Mobile 1Fran Baas, Lance Lander, and Mike Hill review the instructions for assembling Faye Toogood’s Tools for Life Mobile 2. Because the components of the mobile are heavy, the team had to know exactly what to do to minimize unnecessary handling.

Mobile 2Mike Hill and John Lendvay work to assemble Tools for Life Mobile 2 as it hangs from the ceiling.

DougDoug Velek takes measurements for the two pieces of jewelry by Katie Collins. Prior to installing the work, the preparators made the wedges and lifts used to display the jewelry in the exhibition. After confirming that the necklaces were centered on the wedge, preparators used pins to secure them in place.

SS and RSCurator Sarah Schleuning and preparator Russell Sublette discuss the placement of the three stools by Faye Toogood.

Katie Province is an Assistant Registrar for Collections and Exhibitions at the DMA.

How Lovely Are Thy Branches

I eventually settled on a Christmas tree as a central motif for my design. The tree… was profusely decorated with gifts, baubles and tinsel adorning the fronds. – Harold Holdway

"Regimental Oak" shape dinner plate with "Christmas Tree" pattern

Maker: W. T. Copeland & Sons, Designer: Harold Holdway, “Regimental Oak” shape dinner plate with “Christmas Tree” pattern, designed 1938, earthenware, enamel, transfer-printed, enameled, Dallas Museum of Art, gift of Stephen Harrison in honor of George Roland, 1997.181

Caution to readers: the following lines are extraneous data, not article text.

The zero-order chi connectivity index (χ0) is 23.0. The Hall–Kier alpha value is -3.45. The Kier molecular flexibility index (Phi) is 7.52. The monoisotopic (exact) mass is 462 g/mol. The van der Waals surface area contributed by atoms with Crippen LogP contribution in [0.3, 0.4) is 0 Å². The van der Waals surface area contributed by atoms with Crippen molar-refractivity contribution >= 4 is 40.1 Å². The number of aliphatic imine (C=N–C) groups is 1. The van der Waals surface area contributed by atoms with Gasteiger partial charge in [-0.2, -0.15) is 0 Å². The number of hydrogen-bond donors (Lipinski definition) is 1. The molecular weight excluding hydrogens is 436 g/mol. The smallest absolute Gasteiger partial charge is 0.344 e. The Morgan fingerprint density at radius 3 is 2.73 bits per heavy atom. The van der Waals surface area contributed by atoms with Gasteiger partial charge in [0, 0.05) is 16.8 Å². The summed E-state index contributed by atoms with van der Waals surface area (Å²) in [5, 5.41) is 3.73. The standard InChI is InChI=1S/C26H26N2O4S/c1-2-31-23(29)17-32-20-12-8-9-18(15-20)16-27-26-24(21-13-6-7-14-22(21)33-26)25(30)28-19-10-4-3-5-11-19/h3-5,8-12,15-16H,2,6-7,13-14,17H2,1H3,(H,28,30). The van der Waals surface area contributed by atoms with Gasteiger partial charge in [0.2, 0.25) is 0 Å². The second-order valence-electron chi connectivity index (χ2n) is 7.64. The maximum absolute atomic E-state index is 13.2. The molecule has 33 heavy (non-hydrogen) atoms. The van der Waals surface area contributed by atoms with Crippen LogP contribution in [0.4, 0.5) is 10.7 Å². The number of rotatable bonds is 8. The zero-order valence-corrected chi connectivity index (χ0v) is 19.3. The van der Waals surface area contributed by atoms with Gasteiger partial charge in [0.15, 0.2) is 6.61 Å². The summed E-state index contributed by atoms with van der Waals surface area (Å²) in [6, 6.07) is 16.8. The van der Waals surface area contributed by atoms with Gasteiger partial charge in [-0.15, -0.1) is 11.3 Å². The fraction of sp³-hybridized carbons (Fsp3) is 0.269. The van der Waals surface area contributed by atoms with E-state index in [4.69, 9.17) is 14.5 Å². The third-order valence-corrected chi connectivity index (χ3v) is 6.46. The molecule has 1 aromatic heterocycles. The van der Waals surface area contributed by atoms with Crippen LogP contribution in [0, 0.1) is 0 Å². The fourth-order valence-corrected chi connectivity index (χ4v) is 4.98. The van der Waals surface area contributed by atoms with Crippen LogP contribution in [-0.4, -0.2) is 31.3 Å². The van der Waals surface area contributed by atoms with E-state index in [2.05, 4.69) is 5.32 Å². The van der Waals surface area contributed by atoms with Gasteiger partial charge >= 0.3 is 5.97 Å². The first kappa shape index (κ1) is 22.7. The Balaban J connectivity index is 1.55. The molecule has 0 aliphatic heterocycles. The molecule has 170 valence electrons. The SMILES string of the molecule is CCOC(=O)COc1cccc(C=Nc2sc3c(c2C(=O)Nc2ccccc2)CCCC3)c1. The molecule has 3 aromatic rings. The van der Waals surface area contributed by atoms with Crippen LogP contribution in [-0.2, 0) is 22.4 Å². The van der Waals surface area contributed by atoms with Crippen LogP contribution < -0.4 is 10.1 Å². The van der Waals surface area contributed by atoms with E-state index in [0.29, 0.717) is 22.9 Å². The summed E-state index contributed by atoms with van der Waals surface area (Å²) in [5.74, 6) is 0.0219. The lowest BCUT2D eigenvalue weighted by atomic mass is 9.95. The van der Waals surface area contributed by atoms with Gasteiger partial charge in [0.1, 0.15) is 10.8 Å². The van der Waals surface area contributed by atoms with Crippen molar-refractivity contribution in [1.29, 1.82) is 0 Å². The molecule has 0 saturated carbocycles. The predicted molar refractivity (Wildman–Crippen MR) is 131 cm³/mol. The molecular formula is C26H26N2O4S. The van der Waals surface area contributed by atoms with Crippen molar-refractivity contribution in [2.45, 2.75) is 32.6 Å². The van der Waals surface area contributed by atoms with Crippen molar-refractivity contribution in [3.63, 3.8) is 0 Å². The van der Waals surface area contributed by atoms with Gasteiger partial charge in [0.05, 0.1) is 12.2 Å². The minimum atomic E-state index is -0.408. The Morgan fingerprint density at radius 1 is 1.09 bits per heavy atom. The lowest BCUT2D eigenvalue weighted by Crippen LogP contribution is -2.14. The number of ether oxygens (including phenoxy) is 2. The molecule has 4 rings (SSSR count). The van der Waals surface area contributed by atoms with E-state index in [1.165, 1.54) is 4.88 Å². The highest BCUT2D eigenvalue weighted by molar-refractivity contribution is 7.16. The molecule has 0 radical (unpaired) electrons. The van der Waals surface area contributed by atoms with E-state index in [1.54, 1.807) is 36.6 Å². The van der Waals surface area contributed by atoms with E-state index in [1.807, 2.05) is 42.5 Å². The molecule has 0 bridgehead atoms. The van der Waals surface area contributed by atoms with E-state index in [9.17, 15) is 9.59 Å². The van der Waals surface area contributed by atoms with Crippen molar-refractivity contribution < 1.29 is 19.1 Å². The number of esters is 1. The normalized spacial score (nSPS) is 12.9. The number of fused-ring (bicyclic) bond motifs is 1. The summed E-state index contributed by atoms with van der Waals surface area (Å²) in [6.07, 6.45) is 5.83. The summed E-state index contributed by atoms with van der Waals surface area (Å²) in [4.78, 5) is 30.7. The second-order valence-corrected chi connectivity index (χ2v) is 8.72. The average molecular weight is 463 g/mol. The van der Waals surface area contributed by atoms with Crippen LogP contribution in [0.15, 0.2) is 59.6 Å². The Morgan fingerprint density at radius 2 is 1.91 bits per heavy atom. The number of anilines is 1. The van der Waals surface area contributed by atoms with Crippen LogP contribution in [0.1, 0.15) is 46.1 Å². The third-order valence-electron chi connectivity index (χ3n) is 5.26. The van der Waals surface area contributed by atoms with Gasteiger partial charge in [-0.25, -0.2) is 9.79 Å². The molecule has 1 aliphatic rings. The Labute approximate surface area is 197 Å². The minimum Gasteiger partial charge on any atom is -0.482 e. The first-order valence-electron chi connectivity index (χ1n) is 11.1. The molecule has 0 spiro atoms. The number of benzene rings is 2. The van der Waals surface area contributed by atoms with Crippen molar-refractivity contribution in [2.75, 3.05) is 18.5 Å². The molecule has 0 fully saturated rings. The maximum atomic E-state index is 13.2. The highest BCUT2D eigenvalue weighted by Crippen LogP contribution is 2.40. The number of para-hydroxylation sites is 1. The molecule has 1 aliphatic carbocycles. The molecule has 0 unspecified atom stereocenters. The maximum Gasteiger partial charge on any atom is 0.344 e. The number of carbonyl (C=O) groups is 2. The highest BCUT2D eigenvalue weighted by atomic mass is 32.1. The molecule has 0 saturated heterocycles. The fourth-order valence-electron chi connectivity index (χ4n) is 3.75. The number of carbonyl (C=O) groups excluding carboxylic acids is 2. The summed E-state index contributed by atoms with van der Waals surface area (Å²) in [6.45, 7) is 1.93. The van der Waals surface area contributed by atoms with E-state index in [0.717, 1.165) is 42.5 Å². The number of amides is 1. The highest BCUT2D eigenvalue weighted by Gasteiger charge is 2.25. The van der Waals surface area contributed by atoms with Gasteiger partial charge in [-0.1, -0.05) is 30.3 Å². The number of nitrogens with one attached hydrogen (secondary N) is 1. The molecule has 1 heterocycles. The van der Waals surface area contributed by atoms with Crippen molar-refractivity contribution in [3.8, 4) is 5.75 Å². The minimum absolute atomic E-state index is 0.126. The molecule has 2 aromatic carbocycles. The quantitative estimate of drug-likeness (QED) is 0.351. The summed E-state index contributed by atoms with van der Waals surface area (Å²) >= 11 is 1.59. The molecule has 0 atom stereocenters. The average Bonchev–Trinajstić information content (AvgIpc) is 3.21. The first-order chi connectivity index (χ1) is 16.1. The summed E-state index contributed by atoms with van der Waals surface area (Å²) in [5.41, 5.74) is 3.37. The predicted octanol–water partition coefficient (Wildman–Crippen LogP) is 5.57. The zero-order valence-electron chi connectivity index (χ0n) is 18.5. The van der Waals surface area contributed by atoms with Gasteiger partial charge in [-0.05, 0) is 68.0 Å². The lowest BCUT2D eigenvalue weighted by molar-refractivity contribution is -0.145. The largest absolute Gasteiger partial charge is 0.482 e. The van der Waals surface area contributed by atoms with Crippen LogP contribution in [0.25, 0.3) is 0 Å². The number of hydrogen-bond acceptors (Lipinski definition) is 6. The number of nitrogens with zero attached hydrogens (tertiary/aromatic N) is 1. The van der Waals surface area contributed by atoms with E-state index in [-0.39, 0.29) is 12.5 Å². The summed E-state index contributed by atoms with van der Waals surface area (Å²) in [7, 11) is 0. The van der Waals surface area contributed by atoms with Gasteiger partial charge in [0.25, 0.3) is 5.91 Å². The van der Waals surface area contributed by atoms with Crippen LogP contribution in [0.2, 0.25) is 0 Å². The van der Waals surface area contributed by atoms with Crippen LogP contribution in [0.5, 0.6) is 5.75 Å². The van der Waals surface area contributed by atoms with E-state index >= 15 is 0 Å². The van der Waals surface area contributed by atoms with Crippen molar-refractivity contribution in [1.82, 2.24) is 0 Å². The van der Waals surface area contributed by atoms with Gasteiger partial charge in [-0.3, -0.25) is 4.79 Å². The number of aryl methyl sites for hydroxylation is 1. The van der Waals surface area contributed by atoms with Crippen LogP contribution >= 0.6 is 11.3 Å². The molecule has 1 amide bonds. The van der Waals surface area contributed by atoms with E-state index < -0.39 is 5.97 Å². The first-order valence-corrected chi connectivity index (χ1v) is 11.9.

Many of us are familiar with this festive design that has graced our holiday tables for almost eight decades, but do you know the story behind this cheery tree? The image was born in 1938 in Stoke-on-Trent, a charming city in Staffordshire, England known for its pottery industry. Sydney Thompson, the only U.S. based agent for Spode (Copeland & Thompson Inc.) was visiting the factory in hopes of finding a new design for the holiday season. Uninspired by the current seasonal sketches, Harold Holdway, a Spode designer was tasked with producing something truly magical. Holdway’s original design did not include presents until Thompson let him in on a little secret, “in America Christmas gifts, wrapped in gaily-coloured paper and tied with ribbon, were placed at the foot of the tree,” he said. Spode continued to produce Holdway’s iconic design with slight variations until 2009 and it can still be found in stores today!